Distributed Computing at STOC 2011 – part two

In this post, I will discuss Distributed Verification and Hardness of Distributed Approximation, by Das Sarma and seven other authors.  I enjoyed this paper for a couple reasons: first, it highlights a major difference between “traditional” computing and distributed computing; and, second, it puts forth a research program that seems to have a lot of promise.  In a nutshell, the authors present a way to translate lower bounds in communication complexity into lower bounds in distributed verification and distributed approximation, so a straightforward technique is able to answer multiple open questions at one fell swoop.

Verification is harder than construction

We are used to NP-completeness results where verifying the accuracy of a witness at least appears to be much easier than constructing a witness.  (“Is this set of vertices a k-clique?” is easier to answer than “Produce a k-clique” is to follow.)  However, in a distributed setting, this intuition fails us.  Consider the distributed computation of a spanning tree.  At the end of the computation, each node in the network knows whether it is part of the spanning tree, and knows which of its edges are part of the spanning tree.  This can be accomplished easily by running a breadth-first search on the graph, and terminating in \mathcal{O}(D) rounds, where D is the diameter of the graph (the longest minimum path between any two vertices).  However, suppose the problem is one of verifying that a certain set of nodes and edges is indeed a minimum spanning tree.  One result of this paper is that such verification requires at least \mathcal{O}(\sqrt{n} + D) rounds, where n is the number of nodes in the network.  So the time bound for verification is strictly greater than for construction.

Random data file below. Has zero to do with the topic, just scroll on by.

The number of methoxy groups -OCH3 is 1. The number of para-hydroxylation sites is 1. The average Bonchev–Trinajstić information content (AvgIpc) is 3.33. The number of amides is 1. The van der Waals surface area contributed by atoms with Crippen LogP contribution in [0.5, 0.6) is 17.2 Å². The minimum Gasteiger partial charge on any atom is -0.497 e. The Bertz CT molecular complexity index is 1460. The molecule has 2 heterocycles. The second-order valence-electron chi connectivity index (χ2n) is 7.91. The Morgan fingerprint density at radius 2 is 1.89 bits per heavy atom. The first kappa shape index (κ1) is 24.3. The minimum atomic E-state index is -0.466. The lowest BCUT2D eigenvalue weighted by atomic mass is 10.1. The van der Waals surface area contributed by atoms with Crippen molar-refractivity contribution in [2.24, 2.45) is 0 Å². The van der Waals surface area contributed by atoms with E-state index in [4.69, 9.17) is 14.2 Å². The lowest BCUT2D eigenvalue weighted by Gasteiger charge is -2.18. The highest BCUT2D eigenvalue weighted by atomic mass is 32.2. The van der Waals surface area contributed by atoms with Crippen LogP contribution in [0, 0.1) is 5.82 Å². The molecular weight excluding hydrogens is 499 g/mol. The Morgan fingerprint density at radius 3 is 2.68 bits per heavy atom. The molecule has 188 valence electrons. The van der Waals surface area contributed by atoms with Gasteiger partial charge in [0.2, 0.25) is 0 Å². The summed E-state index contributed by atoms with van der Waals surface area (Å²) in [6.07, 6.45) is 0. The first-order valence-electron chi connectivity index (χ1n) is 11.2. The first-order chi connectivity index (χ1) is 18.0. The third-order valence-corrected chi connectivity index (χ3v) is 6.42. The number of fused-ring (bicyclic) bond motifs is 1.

From communication complexity to distributed computing

The basic idea of communication complexity is to bound the minimum number of bits two parties (Alice and Bob) need to exchange to compute a function, even if both parties have access to unlimited computational resources.  One classic example of such a function is the set disjointness function (are the sets the two parties start out with disjoint, or do they share at least one element).  The set disjointness function has high communication complexity, and the authors use this fact to obtain lower bounds to verification in distributed computing.

How to move from communication complexity to time complexity in a distributed system?  The authors define a class of networks, such that there are two labeled nodes on either side of the network.  They show that if the two labeled nodes can compute a function fast with high probability, then Alice and Bob can compute the same function fast with high probability.  Turning this around, of course, if Alice and Bob provably have no fast algorithm for a function, then the nodes on the special network don’t either.

One of these special networks encodes on its “left side” edge set the bit string that Alice would start with, and, on its “right side” edge set the bit string that Bob would start with.  Then, beginning at a node halfway between the “Alice” and “Bob” nodes, one decides how to traverse the network to get information to “Alice” and “Bob.”  Since there is a lower bound on the number of bits required to transfer back and forth in the original communication complexity problem, there is a lower limit on the number of rounds needed to get the right information through the network to “Alice” and “Bob.”

What I mean by the edge sets encoding the bit strings is that the edges chosen comprise the subgraph H that we want to verify has a particular property.  So the lower bound on communication complexity becomes a lower bound on distributed verification.  More precisely, the network version of the set disjointness problem has a time lower bound of \Omega(\sqrt{n/(B \log n)}, where B is the upper bound on the number of bits of a single message.  The authors then use already-known reduction techniques from the data stream literature to reduce the distributed set disjointness problem to questions like, “Is H a spanning connected subraph?” and they show the answers to such questions require \Omega(\sqrt{n/(B \log n)}+D) communication rounds to be answered with high probability.

There are many other results in this paper, but I will skip them.  I hope this high-level sketch helps people who want to read it.  I found it helpful for my own thinking to write this up.

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